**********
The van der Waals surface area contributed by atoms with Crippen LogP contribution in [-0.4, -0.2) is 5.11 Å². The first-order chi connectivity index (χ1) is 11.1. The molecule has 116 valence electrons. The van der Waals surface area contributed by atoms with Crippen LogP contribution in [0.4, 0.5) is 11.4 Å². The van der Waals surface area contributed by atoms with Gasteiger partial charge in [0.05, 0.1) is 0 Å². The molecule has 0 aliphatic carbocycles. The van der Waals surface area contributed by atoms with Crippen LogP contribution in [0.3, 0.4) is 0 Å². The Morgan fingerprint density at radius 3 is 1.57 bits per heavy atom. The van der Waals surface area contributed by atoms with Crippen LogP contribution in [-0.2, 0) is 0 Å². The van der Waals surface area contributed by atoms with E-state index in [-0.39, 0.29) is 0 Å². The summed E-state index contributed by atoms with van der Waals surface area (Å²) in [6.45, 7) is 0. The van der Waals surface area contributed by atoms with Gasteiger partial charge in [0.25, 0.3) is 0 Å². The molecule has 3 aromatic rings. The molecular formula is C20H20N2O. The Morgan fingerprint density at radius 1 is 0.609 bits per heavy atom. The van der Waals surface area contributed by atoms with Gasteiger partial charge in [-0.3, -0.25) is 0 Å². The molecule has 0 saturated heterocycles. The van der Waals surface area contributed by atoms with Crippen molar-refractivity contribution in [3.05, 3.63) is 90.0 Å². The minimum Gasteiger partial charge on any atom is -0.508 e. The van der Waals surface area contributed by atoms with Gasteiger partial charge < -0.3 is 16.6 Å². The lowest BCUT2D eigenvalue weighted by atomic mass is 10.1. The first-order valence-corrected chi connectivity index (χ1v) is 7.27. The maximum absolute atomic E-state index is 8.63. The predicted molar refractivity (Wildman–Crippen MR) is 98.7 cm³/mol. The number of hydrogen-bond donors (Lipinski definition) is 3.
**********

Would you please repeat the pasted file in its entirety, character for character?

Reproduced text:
The van der Waals surface area contributed by atoms with Crippen LogP contribution in [-0.4, -0.2) is 5.11 Å². The first-order chi connectivity index (χ1) is 11.1. The molecule has 116 valence electrons. The van der Waals surface area contributed by atoms with Crippen LogP contribution in [0.4, 0.5) is 11.4 Å². The van der Waals surface area contributed by atoms with Gasteiger partial charge in [0.05, 0.1) is 0 Å². The molecule has 0 aliphatic carbocycles. The van der Waals surface area contributed by atoms with Crippen LogP contribution in [0.3, 0.4) is 0 Å². The Morgan fingerprint density at radius 3 is 1.57 bits per heavy atom. The van der Waals surface area contributed by atoms with Crippen LogP contribution in [-0.2, 0) is 0 Å². The van der Waals surface area contributed by atoms with E-state index in [-0.39, 0.29) is 0 Å². The summed E-state index contributed by atoms with van der Waals surface area (Å²) in [6.45, 7) is 0. The van der Waals surface area contributed by atoms with Gasteiger partial charge in [0.25, 0.3) is 0 Å². The molecule has 3 aromatic rings. The molecular formula is C20H20N2O. The Morgan fingerprint density at radius 1 is 0.609 bits per heavy atom. The van der Waals surface area contributed by atoms with Gasteiger partial charge in [-0.3, -0.25) is 0 Å². The molecule has 0 saturated heterocycles. The van der Waals surface area contributed by atoms with Crippen molar-refractivity contribution in [3.05, 3.63) is 90.0 Å². The minimum Gasteiger partial charge on any atom is -0.508 e. The van der Waals surface area contributed by atoms with Gasteiger partial charge < -0.3 is 16.6 Å². The lowest BCUT2D eigenvalue weighted by atomic mass is 10.1. The first-order valence-corrected chi connectivity index (χ1v) is 7.27. The maximum absolute atomic E-state index is 8.63. The predicted molar refractivity (Wildman–Crippen MR) is 98.7 cm³/mol. The number of hydrogen-bond donors (Lipinski definition) is 3.